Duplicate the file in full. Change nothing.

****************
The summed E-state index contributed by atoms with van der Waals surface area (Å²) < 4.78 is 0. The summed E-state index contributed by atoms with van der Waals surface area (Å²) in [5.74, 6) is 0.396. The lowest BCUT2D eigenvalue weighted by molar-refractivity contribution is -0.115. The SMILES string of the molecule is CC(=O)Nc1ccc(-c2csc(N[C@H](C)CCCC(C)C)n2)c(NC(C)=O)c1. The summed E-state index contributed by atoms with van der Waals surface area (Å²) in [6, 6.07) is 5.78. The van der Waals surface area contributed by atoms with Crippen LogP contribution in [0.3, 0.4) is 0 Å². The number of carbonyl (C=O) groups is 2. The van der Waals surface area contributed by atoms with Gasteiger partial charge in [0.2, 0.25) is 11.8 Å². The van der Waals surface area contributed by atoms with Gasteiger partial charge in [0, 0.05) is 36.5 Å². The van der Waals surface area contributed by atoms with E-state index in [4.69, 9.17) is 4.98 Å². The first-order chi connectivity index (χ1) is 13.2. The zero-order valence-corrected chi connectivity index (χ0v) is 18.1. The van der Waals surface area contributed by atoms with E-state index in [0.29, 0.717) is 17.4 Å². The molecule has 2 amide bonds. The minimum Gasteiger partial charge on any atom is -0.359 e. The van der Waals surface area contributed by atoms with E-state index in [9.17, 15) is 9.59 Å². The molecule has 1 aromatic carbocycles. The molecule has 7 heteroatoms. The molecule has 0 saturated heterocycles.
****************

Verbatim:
The summed E-state index contributed by atoms with van der Waals surface area (Å²) < 4.78 is 0. The summed E-state index contributed by atoms with van der Waals surface area (Å²) in [5.74, 6) is 0.396. The lowest BCUT2D eigenvalue weighted by molar-refractivity contribution is -0.115. The SMILES string of the molecule is CC(=O)Nc1ccc(-c2csc(N[C@H](C)CCCC(C)C)n2)c(NC(C)=O)c1. The summed E-state index contributed by atoms with van der Waals surface area (Å²) in [6, 6.07) is 5.78. The van der Waals surface area contributed by atoms with Crippen LogP contribution in [0.3, 0.4) is 0 Å². The number of carbonyl (C=O) groups is 2. The van der Waals surface area contributed by atoms with Gasteiger partial charge in [0.2, 0.25) is 11.8 Å². The van der Waals surface area contributed by atoms with Gasteiger partial charge in [0, 0.05) is 36.5 Å². The van der Waals surface area contributed by atoms with E-state index in [4.69, 9.17) is 4.98 Å². The first-order chi connectivity index (χ1) is 13.2. The zero-order valence-corrected chi connectivity index (χ0v) is 18.1. The van der Waals surface area contributed by atoms with E-state index in [0.29, 0.717) is 17.4 Å². The molecule has 2 amide bonds. The minimum Gasteiger partial charge on any atom is -0.359 e. The van der Waals surface area contributed by atoms with E-state index in [9.17, 15) is 9.59 Å². The molecule has 1 aromatic carbocycles. The molecule has 7 heteroatoms. The molecule has 0 saturated heterocycles.